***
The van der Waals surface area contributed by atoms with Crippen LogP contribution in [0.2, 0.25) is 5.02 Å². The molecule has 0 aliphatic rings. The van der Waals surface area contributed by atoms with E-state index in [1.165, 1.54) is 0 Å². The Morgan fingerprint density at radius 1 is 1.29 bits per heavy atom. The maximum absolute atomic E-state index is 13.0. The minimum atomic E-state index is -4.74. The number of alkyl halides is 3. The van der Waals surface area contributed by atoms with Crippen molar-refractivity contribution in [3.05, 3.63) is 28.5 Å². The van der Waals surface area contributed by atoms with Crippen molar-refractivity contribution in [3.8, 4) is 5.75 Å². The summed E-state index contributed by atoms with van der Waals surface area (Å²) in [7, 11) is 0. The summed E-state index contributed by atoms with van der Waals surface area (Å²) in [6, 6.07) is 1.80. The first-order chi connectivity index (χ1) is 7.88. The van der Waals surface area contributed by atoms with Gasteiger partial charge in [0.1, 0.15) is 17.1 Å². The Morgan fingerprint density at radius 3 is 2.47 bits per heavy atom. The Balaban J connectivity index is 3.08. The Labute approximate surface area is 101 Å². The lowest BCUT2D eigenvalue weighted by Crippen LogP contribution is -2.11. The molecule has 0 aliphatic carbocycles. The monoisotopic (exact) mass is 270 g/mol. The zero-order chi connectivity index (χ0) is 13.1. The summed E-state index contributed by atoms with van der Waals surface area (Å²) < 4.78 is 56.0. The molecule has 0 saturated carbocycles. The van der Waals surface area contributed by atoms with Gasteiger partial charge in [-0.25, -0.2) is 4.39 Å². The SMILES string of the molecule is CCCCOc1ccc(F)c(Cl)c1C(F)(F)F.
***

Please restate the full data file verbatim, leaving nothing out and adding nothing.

The van der Waals surface area contributed by atoms with Crippen LogP contribution in [0.2, 0.25) is 5.02 Å². The molecule has 0 aliphatic rings. The van der Waals surface area contributed by atoms with E-state index in [1.165, 1.54) is 0 Å². The Morgan fingerprint density at radius 1 is 1.29 bits per heavy atom. The maximum absolute atomic E-state index is 13.0. The minimum atomic E-state index is -4.74. The number of alkyl halides is 3. The van der Waals surface area contributed by atoms with Crippen molar-refractivity contribution in [3.05, 3.63) is 28.5 Å². The van der Waals surface area contributed by atoms with Crippen molar-refractivity contribution in [3.8, 4) is 5.75 Å². The summed E-state index contributed by atoms with van der Waals surface area (Å²) in [7, 11) is 0. The summed E-state index contributed by atoms with van der Waals surface area (Å²) in [6, 6.07) is 1.80. The first-order chi connectivity index (χ1) is 7.88. The van der Waals surface area contributed by atoms with Gasteiger partial charge in [0.1, 0.15) is 17.1 Å². The Morgan fingerprint density at radius 3 is 2.47 bits per heavy atom. The Balaban J connectivity index is 3.08. The Labute approximate surface area is 101 Å². The lowest BCUT2D eigenvalue weighted by Crippen LogP contribution is -2.11. The molecule has 0 aliphatic carbocycles. The monoisotopic (exact) mass is 270 g/mol. The zero-order chi connectivity index (χ0) is 13.1. The summed E-state index contributed by atoms with van der Waals surface area (Å²) < 4.78 is 56.0. The molecule has 0 saturated carbocycles. The van der Waals surface area contributed by atoms with Gasteiger partial charge in [-0.25, -0.2) is 4.39 Å². The SMILES string of the molecule is CCCCOc1ccc(F)c(Cl)c1C(F)(F)F.